CAPP: Armhole Adjustments
I hadn't noticed the armholes were too big until after I cut out the pattern. (The pattern was not designed for sleeves.) So, I need to adjust the vest front and back bodice so that the top of the sleeve and the entire armhole will meet. Puffed sleeves were not requested, so the measure of the vest's armhole and the measure of the sleeve's armhole curve need to be the same.
I adjusted BOTH the sleeve and the vest's armhole after checking the armhole measurement on the commercially sewn jacket my friend had given me. I made the vest's armhole slightly smaller by slitting the vest's armhole on the undersides of both front and back bodice pieces, then turning turning them at an acute angle (see photo below).
CAPP: Adapting the Sleeve Pattern
In adapting the sleeve, I concerned myself with two things: 1) comfortable arm fit, and 2) sufficient length for a roll-up sleeve. The arm-length measurement is important here.
What I constructed with scissors and scotch tape is below. When making adjustments, I mainly try to make my cuts parallel (for widening) or perpendicular (for lengthening) to the grain line on the pattern.
To widen the sleeve, fold the sleeve from top to bottom, in half. Cut along the creased fold and separate the two pieces until the vest and sleeve armholes have the same measure. The space between the two new pieces should be the same all the way down for the new sleeve pattern (see below).
The width of the separation between the sleeve pieces is needed for the vest armhole and top sleeve curve to be the same. The width also happens to be closer to that of to the commercial top's sleeve width that already fits my friend.
Tip: One way to check whether a sleeve pattern is compatible with your vest pattern is to place a string along the sleeve's armhole curve and then the vest's. The lengths should be the same. If not, adjust the pattern pieces as necessary.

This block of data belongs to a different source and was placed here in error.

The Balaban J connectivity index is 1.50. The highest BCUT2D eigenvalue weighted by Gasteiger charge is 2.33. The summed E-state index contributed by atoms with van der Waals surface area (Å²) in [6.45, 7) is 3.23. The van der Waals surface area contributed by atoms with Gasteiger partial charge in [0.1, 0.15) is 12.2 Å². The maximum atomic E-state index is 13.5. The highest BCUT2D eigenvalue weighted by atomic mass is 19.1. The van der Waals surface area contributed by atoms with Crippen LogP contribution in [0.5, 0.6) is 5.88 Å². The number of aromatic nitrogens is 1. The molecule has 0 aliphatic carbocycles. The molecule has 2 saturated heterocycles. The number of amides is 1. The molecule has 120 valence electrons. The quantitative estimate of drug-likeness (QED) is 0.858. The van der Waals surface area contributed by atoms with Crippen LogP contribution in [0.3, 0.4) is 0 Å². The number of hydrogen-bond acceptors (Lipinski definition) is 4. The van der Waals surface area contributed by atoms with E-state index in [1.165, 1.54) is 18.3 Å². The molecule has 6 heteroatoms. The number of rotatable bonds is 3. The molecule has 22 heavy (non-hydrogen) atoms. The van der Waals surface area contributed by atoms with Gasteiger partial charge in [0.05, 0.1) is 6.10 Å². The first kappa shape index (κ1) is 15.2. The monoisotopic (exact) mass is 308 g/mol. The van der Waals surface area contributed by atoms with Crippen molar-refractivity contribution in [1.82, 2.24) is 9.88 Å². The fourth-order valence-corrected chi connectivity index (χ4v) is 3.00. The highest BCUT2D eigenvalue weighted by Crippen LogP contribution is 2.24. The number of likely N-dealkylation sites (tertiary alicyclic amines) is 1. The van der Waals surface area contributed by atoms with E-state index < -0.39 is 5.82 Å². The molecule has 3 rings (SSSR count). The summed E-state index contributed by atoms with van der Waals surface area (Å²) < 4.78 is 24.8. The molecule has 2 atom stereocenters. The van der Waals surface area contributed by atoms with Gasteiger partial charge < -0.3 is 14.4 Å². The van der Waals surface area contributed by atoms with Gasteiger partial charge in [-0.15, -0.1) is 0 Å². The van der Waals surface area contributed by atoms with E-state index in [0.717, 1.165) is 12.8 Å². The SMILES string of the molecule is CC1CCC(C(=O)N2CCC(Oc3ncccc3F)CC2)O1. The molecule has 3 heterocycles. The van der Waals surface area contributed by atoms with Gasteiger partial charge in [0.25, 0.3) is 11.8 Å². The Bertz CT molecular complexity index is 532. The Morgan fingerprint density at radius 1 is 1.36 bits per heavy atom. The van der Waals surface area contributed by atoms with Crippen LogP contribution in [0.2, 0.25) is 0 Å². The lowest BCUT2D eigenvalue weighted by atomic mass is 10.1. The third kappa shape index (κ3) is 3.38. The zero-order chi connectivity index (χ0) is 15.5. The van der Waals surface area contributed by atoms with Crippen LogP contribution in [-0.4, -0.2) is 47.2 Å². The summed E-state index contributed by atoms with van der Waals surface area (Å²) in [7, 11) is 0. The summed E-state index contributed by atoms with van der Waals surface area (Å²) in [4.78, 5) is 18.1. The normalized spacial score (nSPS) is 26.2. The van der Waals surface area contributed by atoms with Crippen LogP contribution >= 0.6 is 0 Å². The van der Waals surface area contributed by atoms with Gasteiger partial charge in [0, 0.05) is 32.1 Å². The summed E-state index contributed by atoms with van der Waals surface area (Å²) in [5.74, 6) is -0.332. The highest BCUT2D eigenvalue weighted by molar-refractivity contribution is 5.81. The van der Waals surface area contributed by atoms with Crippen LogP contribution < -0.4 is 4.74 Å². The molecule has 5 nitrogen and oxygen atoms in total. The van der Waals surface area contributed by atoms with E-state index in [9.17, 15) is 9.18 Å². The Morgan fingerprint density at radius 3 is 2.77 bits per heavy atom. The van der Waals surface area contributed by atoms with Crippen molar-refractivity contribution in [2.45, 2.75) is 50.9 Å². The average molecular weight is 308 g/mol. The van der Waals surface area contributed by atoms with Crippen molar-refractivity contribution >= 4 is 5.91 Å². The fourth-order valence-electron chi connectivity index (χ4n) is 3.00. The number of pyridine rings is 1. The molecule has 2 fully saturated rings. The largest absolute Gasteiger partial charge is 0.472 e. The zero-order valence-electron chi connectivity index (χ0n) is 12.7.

CAPP: The Vest Bodice Length
When adjusting for pattern length, remember to include a 5/8" seam allowance at the top AND bottom.
Preparing the Fabric
Author's note: I always wash commercial fabric before working with it. This accomplishes two things: 1) reduces shrinkage of cotton and other natural fabrics after sewing, and 2) removes any fireproofing residue which may have been used to treat the fabric. In washing fabrics off the bolt, I use cold water, one cup white vinegar for a full top-loading washer, and a mild soap. The white vinegar is useful as a cleaning booster while protecting color.
The Cutting Layout
Usually, there are at least a couple of possibilities for any pattern cutting layout, depending on the width of the fabric.The important thing is to line the pattern pieces so the grain of the fabric follows the pull of gravity when the garment is finally sewn and worn. Occasionally, if the weave and design are balanced, a piece can be cut on the cross grain. Curves cut across the bias of the fabric.
Above right is a suggestion for the bodice and pocket of the original vest pattern.
Tip: With experience, you can eventually learn to fold the fabric so just enough width is available to cut a pattern piece. In this way, you can cut out pieces one at a time while adjusting the width for each required piece. This method allows for greater areas of the fabric to remain in tact, which can be quite useful for future projects.
The Back Pleat
Once all the pieces are cut, the first thing that should be sewn is the back pleat. In using the commercial jacket as a model, I decide that a 3" pleat will suffice.
Because the pleat uses a double layer of fabric, I have to allow at least 6" in the middle of the back bodice, but I also need a little extra fabric for my friend's slightly larger-than-pattern build, so arbitrarily allow 12" (2 X 6" = 12")*.